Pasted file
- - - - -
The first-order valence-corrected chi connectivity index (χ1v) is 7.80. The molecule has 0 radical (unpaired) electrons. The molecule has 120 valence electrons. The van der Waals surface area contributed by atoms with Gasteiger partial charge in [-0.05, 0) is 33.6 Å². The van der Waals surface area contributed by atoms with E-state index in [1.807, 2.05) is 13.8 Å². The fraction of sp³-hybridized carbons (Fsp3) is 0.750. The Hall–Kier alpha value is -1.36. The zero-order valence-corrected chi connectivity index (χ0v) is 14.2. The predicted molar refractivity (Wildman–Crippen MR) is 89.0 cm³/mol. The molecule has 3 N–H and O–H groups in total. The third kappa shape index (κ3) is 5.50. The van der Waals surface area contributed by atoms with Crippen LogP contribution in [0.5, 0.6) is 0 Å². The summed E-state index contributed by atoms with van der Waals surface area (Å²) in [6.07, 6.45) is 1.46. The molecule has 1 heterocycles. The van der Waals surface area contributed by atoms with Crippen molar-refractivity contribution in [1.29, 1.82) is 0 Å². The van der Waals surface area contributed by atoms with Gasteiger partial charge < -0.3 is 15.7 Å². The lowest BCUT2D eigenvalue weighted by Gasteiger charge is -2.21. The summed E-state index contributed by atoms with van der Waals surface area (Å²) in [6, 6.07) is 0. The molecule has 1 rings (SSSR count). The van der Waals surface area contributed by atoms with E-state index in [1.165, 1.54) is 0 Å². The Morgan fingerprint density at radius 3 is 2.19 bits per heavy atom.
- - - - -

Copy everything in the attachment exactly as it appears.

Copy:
The first-order valence-corrected chi connectivity index (χ1v) is 7.80. The molecule has 0 radical (unpaired) electrons. The molecule has 120 valence electrons. The van der Waals surface area contributed by atoms with Gasteiger partial charge in [-0.05, 0) is 33.6 Å². The van der Waals surface area contributed by atoms with E-state index in [1.807, 2.05) is 13.8 Å². The fraction of sp³-hybridized carbons (Fsp3) is 0.750. The Hall–Kier alpha value is -1.36. The zero-order valence-corrected chi connectivity index (χ0v) is 14.2. The predicted molar refractivity (Wildman–Crippen MR) is 89.0 cm³/mol. The molecule has 3 N–H and O–H groups in total. The third kappa shape index (κ3) is 5.50. The van der Waals surface area contributed by atoms with Crippen LogP contribution in [0.5, 0.6) is 0 Å². The summed E-state index contributed by atoms with van der Waals surface area (Å²) in [6.07, 6.45) is 1.46. The molecule has 1 heterocycles. The van der Waals surface area contributed by atoms with Crippen molar-refractivity contribution in [1.29, 1.82) is 0 Å². The van der Waals surface area contributed by atoms with Gasteiger partial charge < -0.3 is 15.7 Å². The lowest BCUT2D eigenvalue weighted by Gasteiger charge is -2.21. The summed E-state index contributed by atoms with van der Waals surface area (Å²) in [6, 6.07) is 0. The molecule has 1 rings (SSSR count). The van der Waals surface area contributed by atoms with E-state index in [1.165, 1.54) is 0 Å². The Morgan fingerprint density at radius 3 is 2.19 bits per heavy atom.